Blocking a protein may treat alcohol addiction

Protein linked to alcohol additionThe consumption of alcohol has been a part of human history for thousands of years. And its presence is often welcome during times of celebration and joyous occasions. Despite being a beverage to be enjoyed only in moderation, there are people who drink alcohol in excess, known as alcoholics.

Many people view alcohol abuse as a conscious problem, thinking it’s only a matter of will power to stop the habit. However, it may not be this simple, as a new study suggests that alcohol changes brain mechanism with the aid of a protein that structurally alters its “reward centers.”


“There is – rightfully – a lot of media attention right now on opiate abuse and addiction. But alcohol abuse and addiction are much bigger problems, and the human cost is staggering: 3.3 million people die every year in the world from alcohol abuse. Unfortunately, there are only a few medications on the market to reduce craving and relapse, and none of them work very well,” said Dorit Ron, Professor and Endowed Chair in Cell Biology of Addiction at the University of California San Francisco’s Department of Neurology, and the new study’s senior author.

The mechanism of alcohol addiction

Alcoholism is when a person has become dependent on the toxifying effects of ethanol—the active ingredient in all alcoholic beverages. Despite its negative consequences impacting a person’s health and social relationships, those dependent on alcohol continue to drink.

Even though alcohol has been around for millennia, scientists are still unsure how the tiny molecules of ethanol can alter brain function to make people addicted to it, despite not having a specific site of action. This is in stark contrast to other addictive substances that work on the brain.
Studies using mouse models have identified a protein involved in the addiction of many drugs including cocaine, morphine, and alcohol. It goes by the name of mTORC1. Previous research has linked this protein to the brain reward system called the nucleus accumbums with increased mTORC1 activity associated with alcohol-seeking behavior.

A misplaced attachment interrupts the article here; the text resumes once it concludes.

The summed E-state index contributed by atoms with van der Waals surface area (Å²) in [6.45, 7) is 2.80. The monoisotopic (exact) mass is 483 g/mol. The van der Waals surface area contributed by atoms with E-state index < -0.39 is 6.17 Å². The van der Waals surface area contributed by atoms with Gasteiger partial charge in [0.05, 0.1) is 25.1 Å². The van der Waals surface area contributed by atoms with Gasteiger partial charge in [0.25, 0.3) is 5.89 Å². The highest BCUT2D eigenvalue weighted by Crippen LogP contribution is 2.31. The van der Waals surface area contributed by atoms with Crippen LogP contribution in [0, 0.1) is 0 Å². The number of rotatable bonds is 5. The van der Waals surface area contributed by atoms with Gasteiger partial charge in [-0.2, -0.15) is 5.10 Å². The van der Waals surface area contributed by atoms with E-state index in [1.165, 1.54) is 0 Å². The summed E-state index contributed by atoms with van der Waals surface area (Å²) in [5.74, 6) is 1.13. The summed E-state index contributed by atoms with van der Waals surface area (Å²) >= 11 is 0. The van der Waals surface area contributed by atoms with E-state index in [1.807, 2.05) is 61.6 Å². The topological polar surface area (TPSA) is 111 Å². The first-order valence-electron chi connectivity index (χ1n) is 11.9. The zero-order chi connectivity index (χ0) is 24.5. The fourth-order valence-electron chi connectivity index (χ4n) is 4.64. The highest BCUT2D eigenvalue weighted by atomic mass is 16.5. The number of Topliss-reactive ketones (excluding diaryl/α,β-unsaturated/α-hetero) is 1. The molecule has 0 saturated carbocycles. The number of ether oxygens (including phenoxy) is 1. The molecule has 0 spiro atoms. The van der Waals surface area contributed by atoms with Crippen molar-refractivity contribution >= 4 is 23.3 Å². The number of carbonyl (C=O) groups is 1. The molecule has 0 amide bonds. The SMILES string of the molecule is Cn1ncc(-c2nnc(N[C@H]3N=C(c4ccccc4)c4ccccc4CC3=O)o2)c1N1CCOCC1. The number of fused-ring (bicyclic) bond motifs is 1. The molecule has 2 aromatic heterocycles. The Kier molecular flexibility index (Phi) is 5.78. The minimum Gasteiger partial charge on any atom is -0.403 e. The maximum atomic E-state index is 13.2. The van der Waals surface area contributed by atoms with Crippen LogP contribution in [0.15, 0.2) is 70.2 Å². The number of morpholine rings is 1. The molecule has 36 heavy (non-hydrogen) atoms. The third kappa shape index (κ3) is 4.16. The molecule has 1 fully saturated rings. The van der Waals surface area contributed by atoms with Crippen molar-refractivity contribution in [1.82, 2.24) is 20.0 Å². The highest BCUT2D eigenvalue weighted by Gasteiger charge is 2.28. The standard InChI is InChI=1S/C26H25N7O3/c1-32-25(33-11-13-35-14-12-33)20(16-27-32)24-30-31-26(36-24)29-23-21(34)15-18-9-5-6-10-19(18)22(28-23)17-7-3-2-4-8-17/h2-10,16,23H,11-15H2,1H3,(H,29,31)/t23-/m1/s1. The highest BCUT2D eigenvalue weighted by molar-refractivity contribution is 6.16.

Increased activity in this part of the brain suggests that mTORC1 may possibly result in structural changes in the brain to reinforce a positive association with alcohol.

Understanding how it works is half the battle

After learning about the existence of mTORC1, the researchers have successfully blocked its actions via a common immunity-suppressing drug called rapamycin. Use of this drug helped to significantly cut down the drinking in mouse models without impacting their reward center activity for other things they enjoyed, such as sugar water.

However, rapamycin is known to have significant side effects and is considered unsuitable for the treatment of alcohol abuse in humans. This led the team to investigate mTORC1 further to better understand its role in alcohol addiction.

Targeting the right protein

A new study was devised to find other proteins linked to mTORC1 activity in mouse brains when drinking alcohol. A total of 12 other proteins were discovered using a technique called RNAseq.


A protein of note called prosapip1 was found to change the structure and activity of neurons in the nucleus accumbens after mice had been drinking alcohol for a long time. When the researchers genetically blocked the production of this protein, alcohol-dependent changes were significantly reduced. They also found that the mice even had a reduced preference for alcohol.

“We have identified a new protein that plays a crucial role in changing the landscape of neurons in the nucleus accumbens, which then leads to escalation of problem drinking. These findings open up research into the protein’s role in neural plasticity, and also into how alcohol and other drugs of abuse alter our brains,” said Ron.

Related: Why it’s important to control your alcohol intake


Related Reading:

Alcohol can help you remember things you have already learned

Diabetes risk may be lowered with moderate alcohol consumption: Study

Popular Stories